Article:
What Makes the Oral Mucosa Heal Faster than Skin?
Skin or oral wound: which one heals faster in your opinion? At first, I’d bet in the skin. After all, only the thinking of such messy scenario involving tons of saliva containing the local microbial community (would they infect the wound farther?) along with eating and drinking restrictions due to acidic/basic compounds or potential mechanical abrasion make me ouch (!) uncomfortably already. But then guess what? At the end the oral cavity wins the race. And it is not only a question of time, but also it has a superior healing character with reduced scar formation.
Why Oral Mucosa Heals better than skin.
For example, recently light was shed on the topic by Waasdorp M. and colleagues (1) from The Netherlands. The scientists published a review entitled “The Bigger Picture: Why Oral Mucosa Heals Better Than Skin.” In this work authors compare the entire process of healing for both sites. As a result, all cells participating in the process are included as well as the presence of saliva and the oral microbiome. In brief, multiple factors contribute to the superior oral wound closure. Among them are the presence of saliva (actually it is a helper!), a quicker immune response and increased extracellular matrix remodelling.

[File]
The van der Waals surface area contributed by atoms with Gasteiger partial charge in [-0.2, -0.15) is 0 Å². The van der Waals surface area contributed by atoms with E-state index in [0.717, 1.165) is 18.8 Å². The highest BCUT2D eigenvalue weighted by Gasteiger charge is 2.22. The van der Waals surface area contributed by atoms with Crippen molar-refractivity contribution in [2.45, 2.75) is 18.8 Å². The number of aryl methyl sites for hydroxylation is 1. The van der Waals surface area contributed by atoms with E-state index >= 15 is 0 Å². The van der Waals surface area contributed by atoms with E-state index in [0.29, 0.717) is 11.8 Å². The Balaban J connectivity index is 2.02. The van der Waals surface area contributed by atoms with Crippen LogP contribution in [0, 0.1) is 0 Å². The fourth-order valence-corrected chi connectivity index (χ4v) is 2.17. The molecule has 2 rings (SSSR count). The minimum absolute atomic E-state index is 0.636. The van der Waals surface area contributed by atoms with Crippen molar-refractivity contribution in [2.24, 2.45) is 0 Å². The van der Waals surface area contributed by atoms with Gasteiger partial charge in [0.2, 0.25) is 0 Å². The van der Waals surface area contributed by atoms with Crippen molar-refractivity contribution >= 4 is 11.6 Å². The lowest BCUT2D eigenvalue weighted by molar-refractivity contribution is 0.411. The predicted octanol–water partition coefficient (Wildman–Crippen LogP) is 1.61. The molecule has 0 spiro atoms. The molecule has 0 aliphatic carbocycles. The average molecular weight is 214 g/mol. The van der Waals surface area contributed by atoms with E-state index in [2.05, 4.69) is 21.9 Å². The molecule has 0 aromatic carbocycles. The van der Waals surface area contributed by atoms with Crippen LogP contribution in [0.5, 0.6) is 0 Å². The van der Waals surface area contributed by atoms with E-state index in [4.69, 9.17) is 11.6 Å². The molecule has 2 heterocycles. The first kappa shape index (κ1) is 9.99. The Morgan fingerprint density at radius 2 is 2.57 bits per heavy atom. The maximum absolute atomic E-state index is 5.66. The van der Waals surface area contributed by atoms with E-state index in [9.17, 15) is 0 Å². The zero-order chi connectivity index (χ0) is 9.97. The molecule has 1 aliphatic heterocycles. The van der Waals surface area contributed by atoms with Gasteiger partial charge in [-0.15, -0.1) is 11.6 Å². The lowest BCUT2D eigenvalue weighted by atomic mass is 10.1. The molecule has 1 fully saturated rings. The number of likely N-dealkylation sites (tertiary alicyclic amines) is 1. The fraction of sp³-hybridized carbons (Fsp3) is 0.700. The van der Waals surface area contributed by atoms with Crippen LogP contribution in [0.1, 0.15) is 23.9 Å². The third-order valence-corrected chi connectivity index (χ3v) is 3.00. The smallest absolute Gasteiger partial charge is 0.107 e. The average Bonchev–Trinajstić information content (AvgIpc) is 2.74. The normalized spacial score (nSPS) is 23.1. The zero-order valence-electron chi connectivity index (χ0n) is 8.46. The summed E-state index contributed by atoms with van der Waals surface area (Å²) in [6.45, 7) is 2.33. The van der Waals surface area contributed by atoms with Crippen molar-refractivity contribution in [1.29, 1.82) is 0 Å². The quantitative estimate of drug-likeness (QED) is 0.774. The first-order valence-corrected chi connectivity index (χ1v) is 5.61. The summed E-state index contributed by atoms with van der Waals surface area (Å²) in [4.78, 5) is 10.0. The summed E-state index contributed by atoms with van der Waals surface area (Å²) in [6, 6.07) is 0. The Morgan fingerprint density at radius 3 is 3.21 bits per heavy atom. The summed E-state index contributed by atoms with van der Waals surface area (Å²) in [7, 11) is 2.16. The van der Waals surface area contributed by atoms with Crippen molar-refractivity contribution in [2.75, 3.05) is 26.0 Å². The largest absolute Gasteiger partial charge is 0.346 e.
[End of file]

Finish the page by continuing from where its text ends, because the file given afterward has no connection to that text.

Coming back to the microbes, certain ones may even train and alert the immune system in a way that they may influence positively the wound-healing cascade in the mouth. That is to say, we have another beautiful example illustrating that a healthy oral microbiota plays in our favor. On the other hand, an open wound on the skin is confronted daily with environmental bacteria. Certainly, in this case a covering dressing is necessary to keep the area free of contamination. The current dressing options available have a flaw – they cannot concomitantly be an efficient antibacterial barrier and promote the healing. This is the reason of existence of Colzyx in Sweden, for instance. In short, the company is in research phase and is developing an innovative wound care and antimicrobial product.
Next time you have a mouth cut, don’t panic, because oral cavity has everything under control. You should nevertheless avoid eating a 2-days old French baguette…
by Fernanda Haffner.
Fernanda is Senior Technology Scout at TechScout